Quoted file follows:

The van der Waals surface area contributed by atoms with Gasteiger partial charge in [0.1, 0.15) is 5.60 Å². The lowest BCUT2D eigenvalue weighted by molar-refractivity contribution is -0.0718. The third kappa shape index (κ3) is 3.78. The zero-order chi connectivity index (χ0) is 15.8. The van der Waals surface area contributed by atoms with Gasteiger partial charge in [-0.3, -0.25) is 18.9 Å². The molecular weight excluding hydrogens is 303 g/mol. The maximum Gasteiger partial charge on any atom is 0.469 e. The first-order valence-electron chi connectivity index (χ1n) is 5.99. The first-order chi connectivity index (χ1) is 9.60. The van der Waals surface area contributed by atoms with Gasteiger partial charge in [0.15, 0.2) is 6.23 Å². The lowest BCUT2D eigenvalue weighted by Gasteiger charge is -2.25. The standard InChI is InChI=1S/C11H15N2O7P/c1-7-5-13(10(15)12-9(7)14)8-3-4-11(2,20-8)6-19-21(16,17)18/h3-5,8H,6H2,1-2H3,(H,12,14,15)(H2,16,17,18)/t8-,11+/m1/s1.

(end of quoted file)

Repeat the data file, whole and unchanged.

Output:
The van der Waals surface area contributed by atoms with Gasteiger partial charge in [0.1, 0.15) is 5.60 Å². The lowest BCUT2D eigenvalue weighted by molar-refractivity contribution is -0.0718. The third kappa shape index (κ3) is 3.78. The zero-order chi connectivity index (χ0) is 15.8. The van der Waals surface area contributed by atoms with Gasteiger partial charge in [-0.3, -0.25) is 18.9 Å². The molecular weight excluding hydrogens is 303 g/mol. The maximum Gasteiger partial charge on any atom is 0.469 e. The first-order valence-electron chi connectivity index (χ1n) is 5.99. The first-order chi connectivity index (χ1) is 9.60. The van der Waals surface area contributed by atoms with Gasteiger partial charge in [0.15, 0.2) is 6.23 Å². The lowest BCUT2D eigenvalue weighted by Gasteiger charge is -2.25. The standard InChI is InChI=1S/C11H15N2O7P/c1-7-5-13(10(15)12-9(7)14)8-3-4-11(2,20-8)6-19-21(16,17)18/h3-5,8H,6H2,1-2H3,(H,12,14,15)(H2,16,17,18)/t8-,11+/m1/s1.